Whether is with Facebook, Twitter, Pinterest, Yelp or any other site, engaging customers and informing them about the choices they have in their backyard is always a good move. Relating the flow of money to the human body, David Boyle, researcher at The New Economics Foundation said in a Time Magazine interview, “Money is like blood. It needs to keep moving around to keep the economy going. [When spent in non-locally owned entities] it flows out, like a wound.”
A franchise with a good advertising and marketing strategy that includes attention to local initiatives is very valuable to franchisees because no two markets are alike. As such, the advertising and marketing for different markets should be similar for brand continuity, but not exactly the same. Furthermore, many consumers find products and services by performing local searches, not searching out the corporate website first. Cultivating local media with tailored messages for specific areas is important to make a franchisee’s services relevant to that area’s consumers.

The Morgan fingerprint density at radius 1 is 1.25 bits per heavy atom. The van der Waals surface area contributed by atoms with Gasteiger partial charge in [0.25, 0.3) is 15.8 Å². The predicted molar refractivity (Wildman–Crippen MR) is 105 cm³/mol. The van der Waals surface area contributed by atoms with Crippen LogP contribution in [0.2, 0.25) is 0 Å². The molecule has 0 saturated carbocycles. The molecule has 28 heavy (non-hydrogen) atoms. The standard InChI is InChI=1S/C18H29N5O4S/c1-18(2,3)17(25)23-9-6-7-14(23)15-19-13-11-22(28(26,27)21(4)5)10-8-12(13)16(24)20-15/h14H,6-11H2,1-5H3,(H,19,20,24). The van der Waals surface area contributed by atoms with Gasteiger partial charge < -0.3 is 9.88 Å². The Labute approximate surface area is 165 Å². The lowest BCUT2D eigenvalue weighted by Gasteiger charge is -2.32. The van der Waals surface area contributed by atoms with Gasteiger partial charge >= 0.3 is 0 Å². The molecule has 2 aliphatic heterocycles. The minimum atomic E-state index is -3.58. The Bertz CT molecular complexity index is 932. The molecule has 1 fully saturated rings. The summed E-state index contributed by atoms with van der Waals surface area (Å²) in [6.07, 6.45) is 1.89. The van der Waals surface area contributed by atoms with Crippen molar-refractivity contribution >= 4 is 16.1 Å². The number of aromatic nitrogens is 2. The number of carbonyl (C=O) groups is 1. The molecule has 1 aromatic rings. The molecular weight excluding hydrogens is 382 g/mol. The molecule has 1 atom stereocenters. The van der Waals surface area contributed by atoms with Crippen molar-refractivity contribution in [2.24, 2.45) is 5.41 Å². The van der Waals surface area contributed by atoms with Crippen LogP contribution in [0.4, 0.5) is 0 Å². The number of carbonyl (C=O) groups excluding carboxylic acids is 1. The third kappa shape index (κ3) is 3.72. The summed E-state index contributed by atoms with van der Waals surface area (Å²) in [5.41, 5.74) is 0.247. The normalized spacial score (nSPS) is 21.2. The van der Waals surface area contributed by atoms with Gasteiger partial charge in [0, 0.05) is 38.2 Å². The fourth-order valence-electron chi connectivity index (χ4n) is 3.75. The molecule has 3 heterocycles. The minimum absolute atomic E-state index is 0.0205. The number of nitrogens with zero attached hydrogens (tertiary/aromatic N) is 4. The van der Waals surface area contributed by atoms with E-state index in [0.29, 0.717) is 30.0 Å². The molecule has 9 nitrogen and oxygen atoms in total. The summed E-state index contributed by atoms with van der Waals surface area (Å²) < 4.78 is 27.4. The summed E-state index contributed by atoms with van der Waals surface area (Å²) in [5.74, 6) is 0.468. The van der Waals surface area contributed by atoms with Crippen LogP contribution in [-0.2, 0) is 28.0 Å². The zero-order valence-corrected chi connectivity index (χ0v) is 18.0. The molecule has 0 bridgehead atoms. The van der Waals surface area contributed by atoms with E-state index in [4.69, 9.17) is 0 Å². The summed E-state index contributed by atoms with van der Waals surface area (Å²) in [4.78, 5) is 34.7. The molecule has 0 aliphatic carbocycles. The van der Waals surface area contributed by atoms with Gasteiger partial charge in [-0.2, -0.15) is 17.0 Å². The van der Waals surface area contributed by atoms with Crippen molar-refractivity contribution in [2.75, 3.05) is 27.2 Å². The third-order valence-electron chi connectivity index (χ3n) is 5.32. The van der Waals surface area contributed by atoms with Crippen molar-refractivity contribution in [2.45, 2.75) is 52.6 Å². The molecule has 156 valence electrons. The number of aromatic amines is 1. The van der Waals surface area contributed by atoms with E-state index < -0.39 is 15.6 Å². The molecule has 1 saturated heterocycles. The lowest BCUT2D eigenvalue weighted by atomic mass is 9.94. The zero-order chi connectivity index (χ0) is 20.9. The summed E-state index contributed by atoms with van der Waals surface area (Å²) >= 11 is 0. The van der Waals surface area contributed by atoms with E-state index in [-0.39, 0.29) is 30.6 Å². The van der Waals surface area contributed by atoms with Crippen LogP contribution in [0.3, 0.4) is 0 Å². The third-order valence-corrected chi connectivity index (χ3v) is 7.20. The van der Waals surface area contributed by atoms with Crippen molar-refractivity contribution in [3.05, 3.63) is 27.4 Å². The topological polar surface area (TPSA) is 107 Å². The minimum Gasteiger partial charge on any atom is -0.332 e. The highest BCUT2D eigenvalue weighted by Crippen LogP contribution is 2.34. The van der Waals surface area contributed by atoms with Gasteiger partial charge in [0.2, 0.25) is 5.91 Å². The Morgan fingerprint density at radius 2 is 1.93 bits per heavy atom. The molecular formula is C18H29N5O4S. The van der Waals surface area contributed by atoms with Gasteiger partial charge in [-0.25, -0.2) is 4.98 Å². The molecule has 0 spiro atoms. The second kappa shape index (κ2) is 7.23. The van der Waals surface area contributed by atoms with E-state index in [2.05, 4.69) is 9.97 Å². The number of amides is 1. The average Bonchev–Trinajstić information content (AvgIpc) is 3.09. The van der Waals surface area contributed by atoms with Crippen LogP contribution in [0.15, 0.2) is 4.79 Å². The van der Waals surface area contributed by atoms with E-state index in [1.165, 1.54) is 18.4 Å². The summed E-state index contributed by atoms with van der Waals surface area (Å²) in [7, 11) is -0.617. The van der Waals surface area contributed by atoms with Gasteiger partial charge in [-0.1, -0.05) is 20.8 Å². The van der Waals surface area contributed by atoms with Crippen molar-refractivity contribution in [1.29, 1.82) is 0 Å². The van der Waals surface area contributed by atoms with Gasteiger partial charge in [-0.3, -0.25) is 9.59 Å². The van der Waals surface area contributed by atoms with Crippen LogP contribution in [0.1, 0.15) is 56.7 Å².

According to Segreto, “franchisors should not take a rigid approach with respect to messaging and social involvement. New media is all about interaction and engagement, and as such, requires a ‘personal’ touch at the local level.” One franchise system that has adopted the personal, localized social media and website concept is Apricot Lane Boutique. Each Apricot Lane franchisee is provided social networking set-up programs (including support and content for a Facebook page for their store, as well as Twitter and Pinterest). Franchisees also have their own customized website for their store.